With meatless burgers becoming all the rage lately following the recent arrival of Burger King’s Impossible Whopper, Kellogg’s MorningStar Farms announced on Wednesday that it’s expanding the company’s plant-based burger and chicken portfolio into the retail market as competition in the industry heats up.
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The makers of America’s No. 1 retail veggie burger are introducing their new Incogmeato line of plant-based food products, with MorningStar Farms bringing its first ready-to-cook plant-based burger, alongside a new line of fully prepared plant-based Chik’n tenders and nuggets, onto store shelves in the very near future.
The timing could not be better for MorningStar Farms to capitalize on the ever-emerging market of meatless, plant-based burgers and food.
The vegan and vegetarian food market has exploded in recent months, as even non-vegans and vegetarians are beginning to explore plant-based alternatives, a fact that Burger King’s Impossible Whopper sales have shown since hitting the market on Aug. 8.
Upwards of 45 of the meat-free burgers are being sold at Burger King locations per day, according to analyst Andrew Charles.
“As more consumers are choosing a ‘flexitarian’ lifestyle and actively reducing meat, we’re thrilled to be extending the MorningStar Farms portfolio with a delicious and satisfying meat-like experience,” said MorningStar Farms, Plant-Based Proteins General Manager Sara Young in Wednesday’s statement.
With more and more ‘flexitarians’ making their presence felt in the fast and frozen food industries, companies like MorningStar Farms, who have been in the business of plant-based meat alternatives now since their founding back in 1974, are natural contenders in capturing this growing market.
Young states that the interest in plant-based meat alternatives is clearly there, but that taste and texture have traditionally held the concept back. That is until the Impossible Whopper hit the market last month, with the idea catching like wildfire ever since.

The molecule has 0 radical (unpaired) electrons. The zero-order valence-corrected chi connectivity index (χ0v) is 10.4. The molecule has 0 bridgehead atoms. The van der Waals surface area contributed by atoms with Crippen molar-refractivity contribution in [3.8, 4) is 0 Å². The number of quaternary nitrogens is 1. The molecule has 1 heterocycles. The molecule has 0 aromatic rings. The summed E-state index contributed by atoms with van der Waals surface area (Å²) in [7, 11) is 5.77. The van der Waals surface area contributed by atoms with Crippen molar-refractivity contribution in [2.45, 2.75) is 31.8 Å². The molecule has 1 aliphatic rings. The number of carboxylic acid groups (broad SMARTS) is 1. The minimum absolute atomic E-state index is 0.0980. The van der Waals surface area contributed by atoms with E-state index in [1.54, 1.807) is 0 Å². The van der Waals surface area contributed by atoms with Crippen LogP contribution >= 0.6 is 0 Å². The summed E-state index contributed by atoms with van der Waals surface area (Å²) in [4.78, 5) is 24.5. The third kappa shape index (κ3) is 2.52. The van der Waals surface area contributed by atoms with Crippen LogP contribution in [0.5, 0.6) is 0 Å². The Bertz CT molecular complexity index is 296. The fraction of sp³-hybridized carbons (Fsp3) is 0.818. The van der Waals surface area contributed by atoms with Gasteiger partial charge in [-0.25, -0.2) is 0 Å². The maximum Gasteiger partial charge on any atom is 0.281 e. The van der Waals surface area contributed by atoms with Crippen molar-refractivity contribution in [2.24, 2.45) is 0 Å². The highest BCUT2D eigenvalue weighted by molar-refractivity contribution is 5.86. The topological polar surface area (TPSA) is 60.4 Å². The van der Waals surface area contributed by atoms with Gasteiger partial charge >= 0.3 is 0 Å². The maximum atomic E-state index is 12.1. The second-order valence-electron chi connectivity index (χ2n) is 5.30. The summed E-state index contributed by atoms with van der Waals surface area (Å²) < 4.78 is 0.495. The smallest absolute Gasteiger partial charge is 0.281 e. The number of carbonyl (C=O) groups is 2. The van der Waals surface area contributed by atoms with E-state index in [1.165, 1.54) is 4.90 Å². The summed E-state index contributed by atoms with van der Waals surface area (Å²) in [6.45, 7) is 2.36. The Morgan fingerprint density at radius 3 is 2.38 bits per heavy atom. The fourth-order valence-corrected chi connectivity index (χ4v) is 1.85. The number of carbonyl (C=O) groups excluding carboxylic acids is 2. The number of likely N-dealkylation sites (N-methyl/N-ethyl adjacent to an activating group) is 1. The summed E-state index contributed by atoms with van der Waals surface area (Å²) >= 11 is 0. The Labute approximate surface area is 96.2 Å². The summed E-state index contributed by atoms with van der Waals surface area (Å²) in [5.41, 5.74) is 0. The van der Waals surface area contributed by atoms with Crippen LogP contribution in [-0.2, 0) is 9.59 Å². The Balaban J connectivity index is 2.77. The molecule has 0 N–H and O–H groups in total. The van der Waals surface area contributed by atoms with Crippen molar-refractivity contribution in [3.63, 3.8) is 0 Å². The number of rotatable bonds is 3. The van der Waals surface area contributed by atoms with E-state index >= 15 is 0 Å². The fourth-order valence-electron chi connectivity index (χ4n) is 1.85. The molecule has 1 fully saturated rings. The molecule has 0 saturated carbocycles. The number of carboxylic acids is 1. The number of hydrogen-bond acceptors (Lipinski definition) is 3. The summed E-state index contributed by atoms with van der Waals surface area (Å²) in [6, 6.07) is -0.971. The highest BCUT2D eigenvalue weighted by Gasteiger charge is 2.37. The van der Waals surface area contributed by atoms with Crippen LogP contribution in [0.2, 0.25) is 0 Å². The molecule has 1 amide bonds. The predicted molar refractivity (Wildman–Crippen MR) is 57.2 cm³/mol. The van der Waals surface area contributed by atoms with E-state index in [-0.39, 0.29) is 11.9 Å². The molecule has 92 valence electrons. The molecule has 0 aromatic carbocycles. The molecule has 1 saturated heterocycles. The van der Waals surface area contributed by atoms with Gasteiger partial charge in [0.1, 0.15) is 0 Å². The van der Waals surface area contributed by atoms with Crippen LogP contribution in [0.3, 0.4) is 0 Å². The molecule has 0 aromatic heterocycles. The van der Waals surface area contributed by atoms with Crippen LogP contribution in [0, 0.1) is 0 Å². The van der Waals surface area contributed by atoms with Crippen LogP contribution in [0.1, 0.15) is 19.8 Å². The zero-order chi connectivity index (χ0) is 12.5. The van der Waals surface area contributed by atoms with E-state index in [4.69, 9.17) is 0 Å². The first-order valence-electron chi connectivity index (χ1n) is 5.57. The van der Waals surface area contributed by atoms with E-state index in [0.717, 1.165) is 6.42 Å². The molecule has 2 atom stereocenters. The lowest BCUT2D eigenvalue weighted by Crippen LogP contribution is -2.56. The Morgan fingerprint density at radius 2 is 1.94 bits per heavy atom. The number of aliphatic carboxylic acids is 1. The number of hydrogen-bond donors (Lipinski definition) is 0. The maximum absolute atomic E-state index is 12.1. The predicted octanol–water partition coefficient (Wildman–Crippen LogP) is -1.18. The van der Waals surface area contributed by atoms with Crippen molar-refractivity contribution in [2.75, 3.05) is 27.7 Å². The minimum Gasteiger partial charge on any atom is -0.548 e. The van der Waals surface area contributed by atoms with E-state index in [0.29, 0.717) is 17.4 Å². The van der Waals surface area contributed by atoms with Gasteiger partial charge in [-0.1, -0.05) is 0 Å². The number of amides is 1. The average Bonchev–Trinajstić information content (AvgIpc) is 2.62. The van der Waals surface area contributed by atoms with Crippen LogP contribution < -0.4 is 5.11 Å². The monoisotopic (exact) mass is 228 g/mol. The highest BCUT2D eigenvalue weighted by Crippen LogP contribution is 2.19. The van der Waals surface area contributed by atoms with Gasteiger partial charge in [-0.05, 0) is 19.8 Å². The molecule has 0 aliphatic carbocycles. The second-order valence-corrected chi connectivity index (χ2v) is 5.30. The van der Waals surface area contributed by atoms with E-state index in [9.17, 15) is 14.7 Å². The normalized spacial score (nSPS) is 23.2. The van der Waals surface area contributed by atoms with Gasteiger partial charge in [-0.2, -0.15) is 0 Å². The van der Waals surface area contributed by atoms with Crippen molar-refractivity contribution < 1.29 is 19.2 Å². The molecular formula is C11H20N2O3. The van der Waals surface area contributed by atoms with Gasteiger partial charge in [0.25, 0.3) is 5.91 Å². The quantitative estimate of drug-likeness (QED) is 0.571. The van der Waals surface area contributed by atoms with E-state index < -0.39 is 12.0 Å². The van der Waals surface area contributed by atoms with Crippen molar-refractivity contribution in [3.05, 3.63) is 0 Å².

“We know that about three-fourths of Americans are open to plant-based eating, yet only 1 in 4 actually purchase a plant-based alternative,” Young said. “So, the intent is fully there, but it hasn’t necessarily been followed with action. We know the number one barrier to trying plant-based protein is taste. These consumers are still seeking the amazing taste, texture, and sizzling qualities of meat but want a better alternative for themselves and the planet.”
While MorningStar Farms has been in the business for some 45 years, Burger King has led the recent market expansion of plant-based burgers, and the payoff has been hard to ignore for competitors, with the Impossible Whopper predicted to contribute 6 percent to same-store sales growth at U.S. Burger Kings this quarter alone, according to the market research and investment firm Cowen.
According to a recent Fox Business Network appearance by FAIRR Initiative Director Maria Lettini, corporate and consumer interest in the plant-based food market is expected to turn what is currently a $20 billion a year industry into a $100 billion industry over the next ten years.
According to a press release announcing the new product line on Wednesday, MorningStar Farms already delivers roughly 90 million pounds of plant-based protein to consumers nationwide, with that number expected to grow once the new Incogmeato product line hits stores next year.
Nielsen data shows that when consumers first try MorningStar Farms plant-based products, they’re more likely to come back for more due in part to improved tastes and textures, variety of meatless food options, and affordable prices, according to the company’s press release.
Kellogg’s MorningStar Farms corners a unique part of the plant-based burger market, as they offer a retail alternative to fast food companies like Burger King and KFC, who just introduced it’s plant-based fried chicken alternative on Aug. 27.
MorningStar Farms’ new Incogmeato products are set to hit retail freezers in early 2020, with the 4-ounce plant-based patties being sold in store’s refrigerated meat cases and the plant-based Chik’n nuggets and tenders being sold in the freezer aisle alongside tradition, meat-based chicken products.